it is bluer and then green and then
black I am blacking out and yet
my mask is powerful
it pumps my blood with power
the sea is another story
the sea is not a question of power
I have to learn alone
to turn my body without force
in the deep element.

(“Diving Into the Wreck” by Adrienne Rich)

In this stanza from Adrienne Rich’s poem “Diving Into the Wreck” we see the repetition of the words “black” and “blacking out” in quick succession. She uses interesting enjambment in this line by separating the word “black” from its context (i.e., the color of the air) and connecting it instead with the example of polyptoton. This has a strong rhetorical effect of highlighting the similarity of these two words, even though they have different meanings. In fact, the way she has written the line “black I am blacking out and yet” carries that slight breathlessness that one would feel while blacking out underwater. Her combination of polyptoton and enjambment makes this particular line very powerful. Note that the repetitions of “the sea” and “power” are not examples of polyptoton because the words have the exact same meaning and function here. However, there are other examples of polyptoton in “blue” and “bluer” and “powerful” and “power.”

Test Your Knowledge of Polyptoton

1. Which of the following statements is the best polyptoton definition?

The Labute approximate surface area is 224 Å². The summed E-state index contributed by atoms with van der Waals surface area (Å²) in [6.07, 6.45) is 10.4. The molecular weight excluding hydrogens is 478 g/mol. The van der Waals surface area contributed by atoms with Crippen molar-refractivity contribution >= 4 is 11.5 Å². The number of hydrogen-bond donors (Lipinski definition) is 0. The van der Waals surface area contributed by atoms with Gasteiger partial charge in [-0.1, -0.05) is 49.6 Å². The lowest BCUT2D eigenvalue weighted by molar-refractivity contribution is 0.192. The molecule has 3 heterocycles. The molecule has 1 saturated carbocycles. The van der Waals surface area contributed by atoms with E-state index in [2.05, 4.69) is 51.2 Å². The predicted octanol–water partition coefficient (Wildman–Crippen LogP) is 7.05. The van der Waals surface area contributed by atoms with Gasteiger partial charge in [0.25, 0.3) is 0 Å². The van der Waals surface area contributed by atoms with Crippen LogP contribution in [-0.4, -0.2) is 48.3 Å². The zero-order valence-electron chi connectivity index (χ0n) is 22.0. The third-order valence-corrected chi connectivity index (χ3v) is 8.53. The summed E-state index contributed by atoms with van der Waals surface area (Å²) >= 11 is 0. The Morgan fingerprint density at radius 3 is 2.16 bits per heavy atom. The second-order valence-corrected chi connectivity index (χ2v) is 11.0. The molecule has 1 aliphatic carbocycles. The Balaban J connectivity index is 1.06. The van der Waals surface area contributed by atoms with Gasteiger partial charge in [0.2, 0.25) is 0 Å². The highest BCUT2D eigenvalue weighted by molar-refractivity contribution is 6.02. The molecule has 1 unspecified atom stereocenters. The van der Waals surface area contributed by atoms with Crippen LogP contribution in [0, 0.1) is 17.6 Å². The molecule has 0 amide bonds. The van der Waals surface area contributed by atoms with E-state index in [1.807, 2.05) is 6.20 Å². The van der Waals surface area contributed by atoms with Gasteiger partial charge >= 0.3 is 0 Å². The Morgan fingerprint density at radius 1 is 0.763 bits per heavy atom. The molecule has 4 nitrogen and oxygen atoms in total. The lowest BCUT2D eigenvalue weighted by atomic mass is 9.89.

A. A homograph pair that is repeated with two different meanings.
B. The rhetorical proximity of more than one word with the same etymological background.
C. The repetition of a word that has the same meaning but is spelled in different ways.

Answer to Question #1 Show

2. Which of the following pairs of words would not constitute an example of polyptoton?
A. “Read” (verb, present tense) and “read” (verb, past tense)
B. “Genetic” (adverb, from Greek for “origin”) and “genealogy” (noun, from Greek for “descent”)
C. “Wind” (noun, from Latin word ventus, meaning “to blow”) and “wind” (verb, from Old English windan, meaning “to go rapidly”)

Answer to Question #2 Show

3. Which of the following quotes from the eponymous Hamlet from Shakespeare’s tragedy is an example of polyptoton?
A. “Let her not walk i’ th’ sun. Conception is a blessing, but, as your daughter may conceive—”
B. “To be, or not to be, that is the question:”
C. “Get thee to a nunnery, go. Farewell. Or, if thou wilt needs marry, marry a fool, for wise men know well enough what monsters you make of them.”

Answer to Question #3 Show